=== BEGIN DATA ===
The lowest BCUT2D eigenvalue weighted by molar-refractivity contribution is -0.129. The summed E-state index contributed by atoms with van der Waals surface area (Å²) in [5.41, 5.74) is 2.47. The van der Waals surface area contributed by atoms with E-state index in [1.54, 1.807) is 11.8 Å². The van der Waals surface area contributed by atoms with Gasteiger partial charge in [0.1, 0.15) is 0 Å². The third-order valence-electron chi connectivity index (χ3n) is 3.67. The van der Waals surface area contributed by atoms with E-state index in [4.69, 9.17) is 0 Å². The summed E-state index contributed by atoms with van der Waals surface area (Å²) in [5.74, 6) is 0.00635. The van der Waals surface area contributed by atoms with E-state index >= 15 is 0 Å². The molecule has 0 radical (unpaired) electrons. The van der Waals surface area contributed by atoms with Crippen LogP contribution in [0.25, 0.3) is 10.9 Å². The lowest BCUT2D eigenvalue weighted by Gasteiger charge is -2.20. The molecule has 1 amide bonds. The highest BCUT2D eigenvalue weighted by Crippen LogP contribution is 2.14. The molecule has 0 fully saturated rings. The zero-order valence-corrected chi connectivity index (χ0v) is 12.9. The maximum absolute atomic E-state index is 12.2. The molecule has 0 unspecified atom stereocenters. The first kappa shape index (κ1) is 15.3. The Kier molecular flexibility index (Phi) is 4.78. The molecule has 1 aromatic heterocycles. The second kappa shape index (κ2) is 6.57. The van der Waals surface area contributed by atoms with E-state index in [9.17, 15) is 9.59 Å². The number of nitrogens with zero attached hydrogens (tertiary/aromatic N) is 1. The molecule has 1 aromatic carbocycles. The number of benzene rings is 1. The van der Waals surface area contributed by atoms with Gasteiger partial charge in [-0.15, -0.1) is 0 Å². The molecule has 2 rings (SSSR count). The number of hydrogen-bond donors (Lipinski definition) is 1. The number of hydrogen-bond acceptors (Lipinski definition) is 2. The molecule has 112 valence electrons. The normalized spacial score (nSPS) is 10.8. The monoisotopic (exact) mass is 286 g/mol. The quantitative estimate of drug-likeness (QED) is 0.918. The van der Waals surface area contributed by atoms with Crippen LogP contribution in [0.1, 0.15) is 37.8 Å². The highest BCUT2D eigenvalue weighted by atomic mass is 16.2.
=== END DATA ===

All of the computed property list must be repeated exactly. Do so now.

The lowest BCUT2D eigenvalue weighted by molar-refractivity contribution is -0.129. The summed E-state index contributed by atoms with van der Waals surface area (Å²) in [5.41, 5.74) is 2.47. The van der Waals surface area contributed by atoms with E-state index in [1.54, 1.807) is 11.8 Å². The van der Waals surface area contributed by atoms with Gasteiger partial charge in [0.1, 0.15) is 0 Å². The third-order valence-electron chi connectivity index (χ3n) is 3.67. The van der Waals surface area contributed by atoms with E-state index in [4.69, 9.17) is 0 Å². The summed E-state index contributed by atoms with van der Waals surface area (Å²) in [5.74, 6) is 0.00635. The van der Waals surface area contributed by atoms with E-state index >= 15 is 0 Å². The molecule has 0 radical (unpaired) electrons. The van der Waals surface area contributed by atoms with Crippen LogP contribution in [0.25, 0.3) is 10.9 Å². The lowest BCUT2D eigenvalue weighted by Gasteiger charge is -2.20. The molecule has 1 amide bonds. The highest BCUT2D eigenvalue weighted by Crippen LogP contribution is 2.14. The molecule has 0 fully saturated rings. The zero-order valence-corrected chi connectivity index (χ0v) is 12.9. The maximum absolute atomic E-state index is 12.2. The molecule has 0 unspecified atom stereocenters. The first kappa shape index (κ1) is 15.3. The Kier molecular flexibility index (Phi) is 4.78. The molecule has 1 aromatic heterocycles. The second kappa shape index (κ2) is 6.57. The van der Waals surface area contributed by atoms with E-state index in [9.17, 15) is 9.59 Å². The number of nitrogens with zero attached hydrogens (tertiary/aromatic N) is 1. The molecule has 1 aromatic carbocycles. The number of benzene rings is 1. The van der Waals surface area contributed by atoms with Gasteiger partial charge in [-0.15, -0.1) is 0 Å². The molecule has 2 rings (SSSR count). The number of hydrogen-bond donors (Lipinski definition) is 1. The number of hydrogen-bond acceptors (Lipinski definition) is 2. The molecule has 112 valence electrons. The normalized spacial score (nSPS) is 10.8. The monoisotopic (exact) mass is 286 g/mol. The quantitative estimate of drug-likeness (QED) is 0.918. The van der Waals surface area contributed by atoms with Crippen LogP contribution in [0.1, 0.15) is 37.8 Å². The highest BCUT2D eigenvalue weighted by atomic mass is 16.2.